Fabrizio del Wrongo writes:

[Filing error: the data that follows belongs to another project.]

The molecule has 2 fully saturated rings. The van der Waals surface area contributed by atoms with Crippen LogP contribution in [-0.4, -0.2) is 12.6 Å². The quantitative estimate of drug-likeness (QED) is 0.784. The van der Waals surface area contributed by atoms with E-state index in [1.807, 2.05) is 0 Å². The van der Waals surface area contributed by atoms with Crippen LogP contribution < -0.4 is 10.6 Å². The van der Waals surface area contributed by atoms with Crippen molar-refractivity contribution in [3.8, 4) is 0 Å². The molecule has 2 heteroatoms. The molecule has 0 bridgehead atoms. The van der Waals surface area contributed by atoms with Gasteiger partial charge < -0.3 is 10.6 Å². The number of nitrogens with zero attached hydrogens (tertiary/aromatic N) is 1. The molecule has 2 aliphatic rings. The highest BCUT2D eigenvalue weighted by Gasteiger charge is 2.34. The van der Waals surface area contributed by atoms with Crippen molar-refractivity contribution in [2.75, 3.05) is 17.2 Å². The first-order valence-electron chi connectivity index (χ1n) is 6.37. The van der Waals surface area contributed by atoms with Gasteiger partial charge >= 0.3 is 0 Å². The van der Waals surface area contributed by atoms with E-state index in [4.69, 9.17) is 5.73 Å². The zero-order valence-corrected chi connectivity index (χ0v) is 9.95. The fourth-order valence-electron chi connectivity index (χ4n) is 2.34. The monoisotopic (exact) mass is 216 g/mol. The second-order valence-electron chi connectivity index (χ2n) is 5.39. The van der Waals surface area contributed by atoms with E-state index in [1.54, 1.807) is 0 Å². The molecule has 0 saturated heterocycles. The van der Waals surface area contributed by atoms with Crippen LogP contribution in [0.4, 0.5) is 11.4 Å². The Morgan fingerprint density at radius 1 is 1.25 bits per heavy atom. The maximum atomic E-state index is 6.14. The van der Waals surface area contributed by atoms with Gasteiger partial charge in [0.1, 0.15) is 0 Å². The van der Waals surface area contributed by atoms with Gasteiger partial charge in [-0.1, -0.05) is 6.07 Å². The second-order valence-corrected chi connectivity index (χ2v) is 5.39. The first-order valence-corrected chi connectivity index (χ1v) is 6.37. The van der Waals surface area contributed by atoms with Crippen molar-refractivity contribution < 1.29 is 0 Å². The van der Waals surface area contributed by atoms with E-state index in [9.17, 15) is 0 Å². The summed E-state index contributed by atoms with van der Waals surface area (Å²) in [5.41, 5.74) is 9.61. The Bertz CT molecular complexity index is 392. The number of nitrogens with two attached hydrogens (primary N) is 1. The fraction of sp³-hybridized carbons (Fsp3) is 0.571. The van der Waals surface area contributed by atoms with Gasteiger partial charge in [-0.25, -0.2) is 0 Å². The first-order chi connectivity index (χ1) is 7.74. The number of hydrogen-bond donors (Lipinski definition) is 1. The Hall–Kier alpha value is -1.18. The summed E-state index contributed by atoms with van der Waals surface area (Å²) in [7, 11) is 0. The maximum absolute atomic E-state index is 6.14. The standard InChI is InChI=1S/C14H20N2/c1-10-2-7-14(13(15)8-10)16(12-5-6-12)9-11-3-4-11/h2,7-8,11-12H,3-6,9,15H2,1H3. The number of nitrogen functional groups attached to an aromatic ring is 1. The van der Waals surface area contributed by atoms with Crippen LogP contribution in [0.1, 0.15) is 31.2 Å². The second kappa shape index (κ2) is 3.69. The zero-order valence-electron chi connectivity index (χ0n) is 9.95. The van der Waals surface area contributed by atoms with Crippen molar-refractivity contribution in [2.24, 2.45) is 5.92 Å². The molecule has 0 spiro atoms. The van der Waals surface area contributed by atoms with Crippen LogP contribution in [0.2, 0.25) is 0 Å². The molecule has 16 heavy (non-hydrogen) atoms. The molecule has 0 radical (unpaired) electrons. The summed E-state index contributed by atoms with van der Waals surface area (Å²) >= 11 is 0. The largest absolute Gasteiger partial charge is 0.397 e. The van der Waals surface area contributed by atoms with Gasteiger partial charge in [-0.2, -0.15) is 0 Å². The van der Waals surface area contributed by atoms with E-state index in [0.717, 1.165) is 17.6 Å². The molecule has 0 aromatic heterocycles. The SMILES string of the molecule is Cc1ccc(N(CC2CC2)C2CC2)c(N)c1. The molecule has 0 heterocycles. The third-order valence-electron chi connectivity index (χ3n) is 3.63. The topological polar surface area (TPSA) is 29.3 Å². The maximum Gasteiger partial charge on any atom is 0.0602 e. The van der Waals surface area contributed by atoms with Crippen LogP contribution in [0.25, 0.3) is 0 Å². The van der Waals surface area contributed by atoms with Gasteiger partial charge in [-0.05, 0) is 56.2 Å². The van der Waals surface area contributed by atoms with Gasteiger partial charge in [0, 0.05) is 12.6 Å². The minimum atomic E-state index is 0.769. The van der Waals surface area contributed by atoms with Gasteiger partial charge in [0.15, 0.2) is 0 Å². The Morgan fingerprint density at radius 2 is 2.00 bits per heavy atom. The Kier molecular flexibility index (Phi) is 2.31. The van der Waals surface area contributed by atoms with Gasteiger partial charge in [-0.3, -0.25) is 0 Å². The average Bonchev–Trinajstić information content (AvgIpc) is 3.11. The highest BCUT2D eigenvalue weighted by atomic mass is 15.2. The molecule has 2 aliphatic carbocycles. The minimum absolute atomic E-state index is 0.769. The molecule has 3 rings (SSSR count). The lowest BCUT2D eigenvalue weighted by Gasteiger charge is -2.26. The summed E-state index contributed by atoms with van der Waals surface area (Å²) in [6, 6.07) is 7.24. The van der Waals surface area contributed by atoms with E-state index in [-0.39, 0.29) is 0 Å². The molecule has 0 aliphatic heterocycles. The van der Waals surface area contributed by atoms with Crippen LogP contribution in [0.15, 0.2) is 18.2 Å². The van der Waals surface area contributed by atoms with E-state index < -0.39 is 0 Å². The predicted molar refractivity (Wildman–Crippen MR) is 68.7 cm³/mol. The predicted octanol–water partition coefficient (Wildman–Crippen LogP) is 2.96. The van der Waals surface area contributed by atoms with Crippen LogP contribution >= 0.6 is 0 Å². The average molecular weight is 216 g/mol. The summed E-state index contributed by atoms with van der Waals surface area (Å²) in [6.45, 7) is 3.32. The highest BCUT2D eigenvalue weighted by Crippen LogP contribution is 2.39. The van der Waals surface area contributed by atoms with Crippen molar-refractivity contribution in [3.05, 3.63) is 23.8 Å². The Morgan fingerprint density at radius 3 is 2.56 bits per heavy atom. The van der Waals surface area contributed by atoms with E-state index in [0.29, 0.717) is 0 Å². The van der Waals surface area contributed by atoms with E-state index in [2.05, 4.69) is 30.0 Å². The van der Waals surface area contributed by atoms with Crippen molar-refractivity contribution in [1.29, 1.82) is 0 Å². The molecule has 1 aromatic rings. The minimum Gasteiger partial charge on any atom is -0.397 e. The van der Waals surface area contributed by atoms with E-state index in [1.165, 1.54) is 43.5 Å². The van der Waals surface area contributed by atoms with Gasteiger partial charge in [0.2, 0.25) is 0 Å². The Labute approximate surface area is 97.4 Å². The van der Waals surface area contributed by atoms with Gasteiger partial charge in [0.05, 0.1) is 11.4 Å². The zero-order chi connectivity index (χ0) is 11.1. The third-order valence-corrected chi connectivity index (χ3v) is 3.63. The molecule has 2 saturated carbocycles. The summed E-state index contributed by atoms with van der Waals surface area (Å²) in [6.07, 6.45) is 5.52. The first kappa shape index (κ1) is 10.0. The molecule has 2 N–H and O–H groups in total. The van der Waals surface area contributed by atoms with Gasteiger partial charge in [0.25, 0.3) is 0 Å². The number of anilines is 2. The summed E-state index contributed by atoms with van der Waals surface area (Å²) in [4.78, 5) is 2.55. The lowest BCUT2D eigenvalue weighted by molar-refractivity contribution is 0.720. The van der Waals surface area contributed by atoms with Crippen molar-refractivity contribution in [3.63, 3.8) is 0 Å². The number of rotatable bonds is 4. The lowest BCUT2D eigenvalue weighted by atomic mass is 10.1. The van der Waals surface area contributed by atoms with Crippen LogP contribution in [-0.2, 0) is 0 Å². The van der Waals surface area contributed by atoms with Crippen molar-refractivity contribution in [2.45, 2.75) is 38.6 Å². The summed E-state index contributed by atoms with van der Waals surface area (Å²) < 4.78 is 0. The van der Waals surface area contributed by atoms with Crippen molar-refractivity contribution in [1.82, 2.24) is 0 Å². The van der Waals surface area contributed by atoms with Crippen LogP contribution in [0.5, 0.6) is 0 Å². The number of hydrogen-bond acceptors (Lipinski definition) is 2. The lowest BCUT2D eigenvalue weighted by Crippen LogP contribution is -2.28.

I watched this mid-period Raoul Walsh western a while back on the recommendation of co-blogger Sax von Stroheim. It stars Errol Flynn as a disgraced Union officer who’s decided to live in a purely selfish manner. In doing so he becomes the hub of a mining town, the center of its thriving economy. He founds the saloons, becomes the largest shareholder in each of the local silver mines, even opens a bank when it becomes clear that he controls all the cash in the area. Fittingly, Walsh shoots the early war and pioneer material in his ’30s freeform style, with a lot of camera movement and action staged throughout the frame. Later, once Flynn and his town have become established, the movie becomes more visually staid, more like a conventional ’40s product. It’s an effective visual strategy, one which ushers the viewer through the movie’s basic themes in an organic, unfussy way. But what I found most fascinating about “Silver River” was its manner of condensing and dramatizing basic economic relationships – the movie is like a miniature representation of American capitalism, with all its benefits and drawbacks highlighted. Flynn is pretty fascinating too; he allows his natural roguishness to suggest a deeper amorality, with slyly subversive results. (The performance makes you wish he’d played more villains.) Unfortunately, “Silver River” loses something when it allows the Thomas Mitchell character, Flynn’s lawyer, to become its moral center (he preaches to the audience). And a subplot implicating Flynn in a murder is never fully developed. But for much of its running time this western makes good use of moral ambiguity.